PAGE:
Sunday, April 18, 2010

Montcoal Mine Disaster

Before photos, a few words:

When news of an explosion in a coal mine in Montcoal, West Virginia broke last Monday afternoon, I sent an email to my editor in New York asking if I could go cover the story. Before I knew it I was cruising down Route 29 toward the coal fields of West Virginia.

I arrived in Montcoal, W. Va. early the next morning to begin an exhausting three days of shooting. Access to the mine itself was incredibly restrictive compared to past mine disasters, like the Sago explosion in 2006, so a lot of the media's focus was on the reaction of the local community. Pretty much every major news organization in the U.S. found its way to Montcoal, so as usual it was great shooting along friends and colleagues like Mark Wilson of Getty Images, Saul Loeb of AFP, and Haraz Ghanbari of the Associated Press. Also great to meet new friends like Andrew Spear, and Garrett Hubbard.

I learned a lot about myself, my shooting, and more importantly about the mining community in West Virginia. Mining is a way of life and a generational tradition for many West Virginians. Here are my images (all transmitted from the Dairy Queen in Whitesville)

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Jo Ann Kuhn held a candle during a vigil in Whitesville, W. Va.for the coal miners who perished in the blast at the Upper Big Branch Coal mine in Montcoal, W. Va. Wednesday, April 7, 2010. "We are all miners," Kuhn said.(Luke Sharrett/The New York Times)



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Participants remained on the Whitesville Junior High School baseball diamond after a candle light vigil for the coal miners who perished in the blast at the Upper Big Branch Coal mine in Montcoal, W. Va., Wednesday, April 7, 2010. (Luke Sharrett/The New York Times)

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Members of the mining community from Whitesville and other mining towns file past the Valley Funeral Home in downtown Whitesville, W.Va. after a candle light vigil for the coal miners who perished in the blast at the Upper Big Branch Coal mine in Montcoal, W. Va., Wednesday, April 7, 2010. (Luke Sharrett/The New York Times)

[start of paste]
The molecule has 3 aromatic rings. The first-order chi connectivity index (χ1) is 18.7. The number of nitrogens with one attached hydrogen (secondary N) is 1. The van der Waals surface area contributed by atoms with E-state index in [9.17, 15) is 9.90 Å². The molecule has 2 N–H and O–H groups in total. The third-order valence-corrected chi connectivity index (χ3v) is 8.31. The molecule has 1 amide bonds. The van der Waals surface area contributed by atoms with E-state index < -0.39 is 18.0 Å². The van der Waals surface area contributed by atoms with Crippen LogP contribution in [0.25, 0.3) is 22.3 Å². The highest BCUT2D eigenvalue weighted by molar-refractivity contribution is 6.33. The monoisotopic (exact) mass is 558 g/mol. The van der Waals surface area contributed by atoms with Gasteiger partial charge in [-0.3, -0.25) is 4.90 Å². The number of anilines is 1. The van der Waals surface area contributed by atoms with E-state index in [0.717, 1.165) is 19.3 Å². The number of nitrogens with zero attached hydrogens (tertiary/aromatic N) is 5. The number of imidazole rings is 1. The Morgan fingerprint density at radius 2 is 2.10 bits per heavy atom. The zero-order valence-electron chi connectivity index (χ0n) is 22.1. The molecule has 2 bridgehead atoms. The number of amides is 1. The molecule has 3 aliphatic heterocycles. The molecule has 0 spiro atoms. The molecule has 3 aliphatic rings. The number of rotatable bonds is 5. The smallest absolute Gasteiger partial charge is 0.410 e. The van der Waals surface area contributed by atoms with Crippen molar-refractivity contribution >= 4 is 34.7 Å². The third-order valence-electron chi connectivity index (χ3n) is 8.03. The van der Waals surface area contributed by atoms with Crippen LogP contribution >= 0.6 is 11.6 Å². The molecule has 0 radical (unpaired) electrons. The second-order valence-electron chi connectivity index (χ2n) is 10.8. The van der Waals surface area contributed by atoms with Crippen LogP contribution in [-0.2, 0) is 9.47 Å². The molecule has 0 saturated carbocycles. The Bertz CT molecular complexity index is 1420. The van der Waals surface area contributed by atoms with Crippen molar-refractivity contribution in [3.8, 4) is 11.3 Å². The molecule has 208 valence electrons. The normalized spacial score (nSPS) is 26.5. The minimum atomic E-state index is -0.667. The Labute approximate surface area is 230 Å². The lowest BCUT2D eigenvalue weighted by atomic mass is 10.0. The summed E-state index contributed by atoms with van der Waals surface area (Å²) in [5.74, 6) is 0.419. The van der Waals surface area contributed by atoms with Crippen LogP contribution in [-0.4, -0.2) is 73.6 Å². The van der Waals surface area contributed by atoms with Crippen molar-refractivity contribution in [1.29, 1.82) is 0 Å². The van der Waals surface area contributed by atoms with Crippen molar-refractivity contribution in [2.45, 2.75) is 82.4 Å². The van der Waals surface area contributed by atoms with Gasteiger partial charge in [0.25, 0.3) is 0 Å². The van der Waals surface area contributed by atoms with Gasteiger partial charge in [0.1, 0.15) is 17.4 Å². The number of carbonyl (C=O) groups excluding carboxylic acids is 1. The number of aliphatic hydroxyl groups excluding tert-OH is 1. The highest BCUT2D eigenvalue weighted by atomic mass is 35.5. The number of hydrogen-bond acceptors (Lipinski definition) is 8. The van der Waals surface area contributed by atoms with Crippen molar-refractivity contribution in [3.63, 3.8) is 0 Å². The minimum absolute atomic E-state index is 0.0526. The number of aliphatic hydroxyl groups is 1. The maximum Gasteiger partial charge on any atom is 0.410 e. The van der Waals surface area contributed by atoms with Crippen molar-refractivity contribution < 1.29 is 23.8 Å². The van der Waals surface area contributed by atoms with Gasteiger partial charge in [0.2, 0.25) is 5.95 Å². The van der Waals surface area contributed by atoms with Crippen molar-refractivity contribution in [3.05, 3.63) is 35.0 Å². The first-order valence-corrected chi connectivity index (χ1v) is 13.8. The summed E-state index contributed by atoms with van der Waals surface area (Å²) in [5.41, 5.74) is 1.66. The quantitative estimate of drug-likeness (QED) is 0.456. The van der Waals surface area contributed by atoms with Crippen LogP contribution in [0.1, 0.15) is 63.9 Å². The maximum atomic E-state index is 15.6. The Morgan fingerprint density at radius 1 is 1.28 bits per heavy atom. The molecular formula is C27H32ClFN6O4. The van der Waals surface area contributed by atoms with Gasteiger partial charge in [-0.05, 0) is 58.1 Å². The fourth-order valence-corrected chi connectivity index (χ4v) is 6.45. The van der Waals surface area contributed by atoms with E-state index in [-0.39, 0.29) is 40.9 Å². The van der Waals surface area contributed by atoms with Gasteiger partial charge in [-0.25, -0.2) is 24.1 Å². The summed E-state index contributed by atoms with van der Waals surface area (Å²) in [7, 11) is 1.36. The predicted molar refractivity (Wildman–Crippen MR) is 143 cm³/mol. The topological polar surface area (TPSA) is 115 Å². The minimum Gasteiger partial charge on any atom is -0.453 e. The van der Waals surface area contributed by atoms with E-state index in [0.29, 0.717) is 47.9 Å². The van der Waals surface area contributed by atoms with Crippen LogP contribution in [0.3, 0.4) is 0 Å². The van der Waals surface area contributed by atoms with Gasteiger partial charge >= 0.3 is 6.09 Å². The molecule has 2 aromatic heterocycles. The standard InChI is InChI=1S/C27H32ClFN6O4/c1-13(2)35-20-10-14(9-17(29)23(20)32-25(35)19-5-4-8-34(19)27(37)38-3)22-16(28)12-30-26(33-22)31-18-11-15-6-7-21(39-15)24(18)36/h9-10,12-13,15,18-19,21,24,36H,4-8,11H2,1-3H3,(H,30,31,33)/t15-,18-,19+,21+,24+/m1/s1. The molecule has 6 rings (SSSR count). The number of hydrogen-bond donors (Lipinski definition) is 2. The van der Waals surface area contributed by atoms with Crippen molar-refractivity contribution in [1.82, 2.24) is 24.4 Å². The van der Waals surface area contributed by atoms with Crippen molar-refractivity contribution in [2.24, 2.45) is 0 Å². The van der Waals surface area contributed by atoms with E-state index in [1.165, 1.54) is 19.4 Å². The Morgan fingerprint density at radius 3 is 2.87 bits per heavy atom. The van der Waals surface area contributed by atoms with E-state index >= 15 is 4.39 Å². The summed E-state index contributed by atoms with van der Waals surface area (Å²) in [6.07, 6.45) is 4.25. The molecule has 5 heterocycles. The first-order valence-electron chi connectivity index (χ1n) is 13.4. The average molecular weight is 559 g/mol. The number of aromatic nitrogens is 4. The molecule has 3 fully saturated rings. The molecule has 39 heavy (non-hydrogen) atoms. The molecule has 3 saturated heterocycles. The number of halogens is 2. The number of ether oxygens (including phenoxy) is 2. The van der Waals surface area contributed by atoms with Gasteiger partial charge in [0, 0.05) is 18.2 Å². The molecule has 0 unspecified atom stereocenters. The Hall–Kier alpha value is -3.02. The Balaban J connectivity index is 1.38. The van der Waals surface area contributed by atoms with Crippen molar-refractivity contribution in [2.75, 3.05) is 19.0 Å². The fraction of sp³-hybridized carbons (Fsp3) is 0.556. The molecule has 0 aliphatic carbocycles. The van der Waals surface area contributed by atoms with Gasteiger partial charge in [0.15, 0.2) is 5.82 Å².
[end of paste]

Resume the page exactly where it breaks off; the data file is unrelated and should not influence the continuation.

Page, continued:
Below are a couple diptychs from a few multimedia profiles on the local mining community.
You can view the project here: The Pull of a Dangerous Job

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Coal Miner's wife Stephanie Pennington.

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Tobie Hilderbrand, pastor of Marsh Fork Worship Center, center, is seen outside his church with Billy Pettry, at left, and 5-year-old Caden Gray, with a sign of support just down the road from the coal mine in which dozens of miners were killed in a blast, Tuesday, April 6, 2010 in Montcoal, West Virginia. Hilderbrand's wife's uncle was killed in the blast. (Luke Sharrett/The New York Times)

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Ed Runyon, a long time resident of Eunice, W. Va. and 40-year veteran of West Virginia coal mines flew his American flag at half staff in honor of the dozens of coal miners who were killed in a blast at a coal mine just down the road from his house, Tuesday, April 6, 2010. (Luke Sharrett/The New York Times)

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Another portrait of Mr. Runyon.

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Local businesses showed their support by posting messages of prayer and support for the affected miners and their families.

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Kay Margocee of Charleston, West Va. prayed alone at the Catholic Church in Whitesville, West Va. following a prayer vigil for the victims of the coal blast at a mine in Montcoal, W. Va., Tuesday, April 6, 2010. Margocee's son is a coal miner, though he was not impacted by Monday's accident. (Luke Sharrett/The New York Times)

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A makeshift memorial for the miners lost in the Upper Big Branch Mine blast.

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An abandoned school in the heart of the West Virginia coal fields.

Thanks for looking!

**All photos copyright Luke Sharrett and The New York Times**

5 comments:

bermanphotos said...

Very nice work Luke, particularly the diptychs.

Daniel

Asa Schultz said...

Very compelling.

Alejandro Benito said...

Love that last frame. Nice work man!

S.A.N.Keller said...

First portrait of Mr. Runyon. Composed. so. well. Great stuff.

Anonymous said...

my brother-in-law so live in that school...